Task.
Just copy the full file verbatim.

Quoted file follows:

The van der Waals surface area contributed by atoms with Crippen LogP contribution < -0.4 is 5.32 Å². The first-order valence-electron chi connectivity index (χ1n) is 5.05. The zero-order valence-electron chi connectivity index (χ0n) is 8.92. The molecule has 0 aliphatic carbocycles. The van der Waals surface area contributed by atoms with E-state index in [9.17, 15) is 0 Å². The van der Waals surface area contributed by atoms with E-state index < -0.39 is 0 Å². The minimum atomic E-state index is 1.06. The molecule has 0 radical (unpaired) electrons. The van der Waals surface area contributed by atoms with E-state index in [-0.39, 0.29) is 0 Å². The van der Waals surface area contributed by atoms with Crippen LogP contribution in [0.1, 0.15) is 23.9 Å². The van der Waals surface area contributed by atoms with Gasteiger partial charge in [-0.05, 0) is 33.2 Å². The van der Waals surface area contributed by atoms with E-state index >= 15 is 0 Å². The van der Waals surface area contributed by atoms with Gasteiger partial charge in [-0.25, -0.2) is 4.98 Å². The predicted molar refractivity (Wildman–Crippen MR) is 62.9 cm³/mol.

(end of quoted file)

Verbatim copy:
The van der Waals surface area contributed by atoms with Crippen LogP contribution < -0.4 is 5.32 Å². The first-order valence-electron chi connectivity index (χ1n) is 5.05. The zero-order valence-electron chi connectivity index (χ0n) is 8.92. The molecule has 0 aliphatic carbocycles. The van der Waals surface area contributed by atoms with E-state index in [9.17, 15) is 0 Å². The van der Waals surface area contributed by atoms with E-state index < -0.39 is 0 Å². The minimum atomic E-state index is 1.06. The molecule has 0 radical (unpaired) electrons. The van der Waals surface area contributed by atoms with E-state index in [-0.39, 0.29) is 0 Å². The van der Waals surface area contributed by atoms with Crippen LogP contribution in [0.1, 0.15) is 23.9 Å². The van der Waals surface area contributed by atoms with Gasteiger partial charge in [-0.05, 0) is 33.2 Å². The van der Waals surface area contributed by atoms with E-state index >= 15 is 0 Å². The van der Waals surface area contributed by atoms with Gasteiger partial charge in [-0.25, -0.2) is 4.98 Å². The predicted molar refractivity (Wildman–Crippen MR) is 62.9 cm³/mol.